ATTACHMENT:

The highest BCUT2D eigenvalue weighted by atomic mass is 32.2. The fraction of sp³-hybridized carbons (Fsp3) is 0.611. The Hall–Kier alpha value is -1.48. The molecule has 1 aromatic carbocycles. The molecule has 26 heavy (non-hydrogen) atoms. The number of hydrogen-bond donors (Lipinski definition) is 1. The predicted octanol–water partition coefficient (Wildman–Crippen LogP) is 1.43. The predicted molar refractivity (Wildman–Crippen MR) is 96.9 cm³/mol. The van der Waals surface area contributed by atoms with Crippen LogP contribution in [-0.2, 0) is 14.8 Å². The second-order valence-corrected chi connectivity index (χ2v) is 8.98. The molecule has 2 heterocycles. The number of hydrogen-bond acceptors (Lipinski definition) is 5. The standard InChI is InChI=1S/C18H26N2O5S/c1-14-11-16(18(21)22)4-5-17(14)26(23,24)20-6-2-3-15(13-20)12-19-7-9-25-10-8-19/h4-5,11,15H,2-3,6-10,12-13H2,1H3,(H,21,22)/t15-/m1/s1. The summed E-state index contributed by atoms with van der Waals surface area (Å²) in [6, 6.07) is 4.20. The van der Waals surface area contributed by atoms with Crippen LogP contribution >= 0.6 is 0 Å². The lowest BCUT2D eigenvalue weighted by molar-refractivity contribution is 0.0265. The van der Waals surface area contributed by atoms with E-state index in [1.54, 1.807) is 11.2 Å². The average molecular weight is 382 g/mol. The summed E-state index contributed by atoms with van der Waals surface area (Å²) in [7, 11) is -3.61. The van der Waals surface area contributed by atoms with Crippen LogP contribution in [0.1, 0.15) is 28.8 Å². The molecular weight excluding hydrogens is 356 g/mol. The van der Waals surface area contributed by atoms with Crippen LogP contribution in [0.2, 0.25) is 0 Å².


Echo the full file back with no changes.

The highest BCUT2D eigenvalue weighted by atomic mass is 32.2. The fraction of sp³-hybridized carbons (Fsp3) is 0.611. The Hall–Kier alpha value is -1.48. The molecule has 1 aromatic carbocycles. The molecule has 26 heavy (non-hydrogen) atoms. The number of hydrogen-bond donors (Lipinski definition) is 1. The predicted octanol–water partition coefficient (Wildman–Crippen LogP) is 1.43. The predicted molar refractivity (Wildman–Crippen MR) is 96.9 cm³/mol. The van der Waals surface area contributed by atoms with Crippen LogP contribution in [-0.2, 0) is 14.8 Å². The second-order valence-corrected chi connectivity index (χ2v) is 8.98. The molecule has 2 heterocycles. The number of hydrogen-bond acceptors (Lipinski definition) is 5. The standard InChI is InChI=1S/C18H26N2O5S/c1-14-11-16(18(21)22)4-5-17(14)26(23,24)20-6-2-3-15(13-20)12-19-7-9-25-10-8-19/h4-5,11,15H,2-3,6-10,12-13H2,1H3,(H,21,22)/t15-/m1/s1. The summed E-state index contributed by atoms with van der Waals surface area (Å²) in [6, 6.07) is 4.20. The van der Waals surface area contributed by atoms with Crippen LogP contribution >= 0.6 is 0 Å². The lowest BCUT2D eigenvalue weighted by molar-refractivity contribution is 0.0265. The van der Waals surface area contributed by atoms with E-state index in [1.54, 1.807) is 11.2 Å². The average molecular weight is 382 g/mol. The summed E-state index contributed by atoms with van der Waals surface area (Å²) in [7, 11) is -3.61. The van der Waals surface area contributed by atoms with Crippen LogP contribution in [0.1, 0.15) is 28.8 Å². The molecular weight excluding hydrogens is 356 g/mol. The van der Waals surface area contributed by atoms with Crippen LogP contribution in [0.2, 0.25) is 0 Å².